‘Revenue court’ gets mixed reviews
Guardian Business Editor
Published: Sep 30, 2013
Business stakeholders are offering mixed assessments of the government’s decision to create a “revenue court” which would deal with tax and other revenue-related infractions, with some suggesting that it’s a step in the right direction and others indicating that the government should be focusing on educating businesses on their obligations under the new VAT regime.
Dionisio D’Aguilar, president of Superwash and former Bahamas Chamber of Commerce and Employers Confederation chief, said that the only way for the government to ensure greater compliance with its tax regime – including VAT – is to create “fear” that there will be consequences if it goes unpaid.
While a revenue court, which is intended to see fast-tracked prosecutions of revenue infractions, is a step in the right direction, suggested D’Aguilar, it may not even be enough.
Failure to comply with the VAT obligations has been projected to be a major challenge under the new regime, given that it places increased burdens on businesses to keep accurate records and submit payments in a timely fashion.
D’Aguilar said: “Bahamians are very much a 'carrot and stick' people – if we feel like there’s consequences, we comply; if we feel like there’s no consequences, we don’t comply. There have to be definite consequences and right now the perception is there are none.
“A court implies time... I think if they are going to introduce a new tax, there have to be instant and harsh consequences, or people still won’t comply.”
Speaking with Guardian Business last week, VAT consultant to the government, Ishmael Lightbourne, said that there are plans to introduce the new revenue court at the same time as VAT comes into effect. The intention is that by creating a separate court, prosecutions could occur in a speedier fashion than if it went through the normal court system.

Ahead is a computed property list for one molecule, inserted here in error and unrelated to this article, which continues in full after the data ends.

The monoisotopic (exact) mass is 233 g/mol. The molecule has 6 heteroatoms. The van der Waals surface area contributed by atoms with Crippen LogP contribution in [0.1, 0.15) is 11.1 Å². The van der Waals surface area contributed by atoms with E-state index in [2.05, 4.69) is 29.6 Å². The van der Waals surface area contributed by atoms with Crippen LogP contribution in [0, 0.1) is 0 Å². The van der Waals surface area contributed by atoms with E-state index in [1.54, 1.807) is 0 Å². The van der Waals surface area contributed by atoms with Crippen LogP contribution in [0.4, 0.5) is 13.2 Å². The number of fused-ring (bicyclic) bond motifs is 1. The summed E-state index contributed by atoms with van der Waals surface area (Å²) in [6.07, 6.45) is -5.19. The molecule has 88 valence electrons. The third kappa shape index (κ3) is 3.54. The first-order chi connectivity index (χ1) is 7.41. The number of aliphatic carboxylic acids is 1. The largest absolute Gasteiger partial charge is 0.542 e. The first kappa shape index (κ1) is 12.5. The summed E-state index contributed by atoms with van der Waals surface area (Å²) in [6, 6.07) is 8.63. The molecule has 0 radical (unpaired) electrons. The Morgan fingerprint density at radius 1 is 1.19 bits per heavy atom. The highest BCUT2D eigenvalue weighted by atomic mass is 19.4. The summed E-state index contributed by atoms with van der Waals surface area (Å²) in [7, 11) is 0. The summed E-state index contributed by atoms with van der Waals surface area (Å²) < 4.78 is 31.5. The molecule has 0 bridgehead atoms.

“It will deal with all revenue,” said Lightbourne. “Not only that, it will be dealing with business license, real property tax. All the major streams of government revenue will be under review.”
Winston Rolle, former executive director of the BCCEC, said that he feels that education is just as – or even more – important than penalties to ensure compliance under the new regime.
“A lot more details need to be put in the public domain as to how VAT would work and so while I can understand the desire to ensure people are in compliance I think the first thing is people need to be educated on whats going to happen with VAT and how.
“Also, from our experience with the National Insurance Board, you can take people through the court for non compliance and get a judgment and there’s still a challenge with what happens after you get judgment. Having a revenue court is only part of what needs to be addressed.”
The government has committed to instituting a comprehensive public education campaign prior to the implementation of VAT in July 2014.
Around 4,000 VAT-eligible businesses are expected to be required to submit VAT records and payments on a monthly basis under the new regime.
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